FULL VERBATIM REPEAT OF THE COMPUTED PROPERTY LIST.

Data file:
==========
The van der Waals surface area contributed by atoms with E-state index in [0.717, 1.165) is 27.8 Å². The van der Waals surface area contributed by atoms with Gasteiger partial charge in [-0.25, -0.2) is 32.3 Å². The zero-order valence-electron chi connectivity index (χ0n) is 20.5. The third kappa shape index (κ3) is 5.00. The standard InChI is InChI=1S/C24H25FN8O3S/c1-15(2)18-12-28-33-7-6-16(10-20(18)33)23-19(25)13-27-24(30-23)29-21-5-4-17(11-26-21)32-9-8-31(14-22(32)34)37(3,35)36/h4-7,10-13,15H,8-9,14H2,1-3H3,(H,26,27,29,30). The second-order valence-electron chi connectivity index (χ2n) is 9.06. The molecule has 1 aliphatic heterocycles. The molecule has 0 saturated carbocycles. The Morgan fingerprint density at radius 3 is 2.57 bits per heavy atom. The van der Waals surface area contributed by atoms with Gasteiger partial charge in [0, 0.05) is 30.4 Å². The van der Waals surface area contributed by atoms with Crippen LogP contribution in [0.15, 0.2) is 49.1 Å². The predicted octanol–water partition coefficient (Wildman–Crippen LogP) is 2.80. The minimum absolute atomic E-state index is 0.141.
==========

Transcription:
The van der Waals surface area contributed by atoms with E-state index in [0.717, 1.165) is 27.8 Å². The van der Waals surface area contributed by atoms with Gasteiger partial charge in [-0.25, -0.2) is 32.3 Å². The zero-order valence-electron chi connectivity index (χ0n) is 20.5. The third kappa shape index (κ3) is 5.00. The standard InChI is InChI=1S/C24H25FN8O3S/c1-15(2)18-12-28-33-7-6-16(10-20(18)33)23-19(25)13-27-24(30-23)29-21-5-4-17(11-26-21)32-9-8-31(14-22(32)34)37(3,35)36/h4-7,10-13,15H,8-9,14H2,1-3H3,(H,26,27,29,30). The second-order valence-electron chi connectivity index (χ2n) is 9.06. The molecule has 1 aliphatic heterocycles. The molecule has 0 saturated carbocycles. The Morgan fingerprint density at radius 3 is 2.57 bits per heavy atom. The van der Waals surface area contributed by atoms with Gasteiger partial charge in [0, 0.05) is 30.4 Å². The van der Waals surface area contributed by atoms with Crippen LogP contribution in [0.15, 0.2) is 49.1 Å². The predicted octanol–water partition coefficient (Wildman–Crippen LogP) is 2.80. The minimum absolute atomic E-state index is 0.141.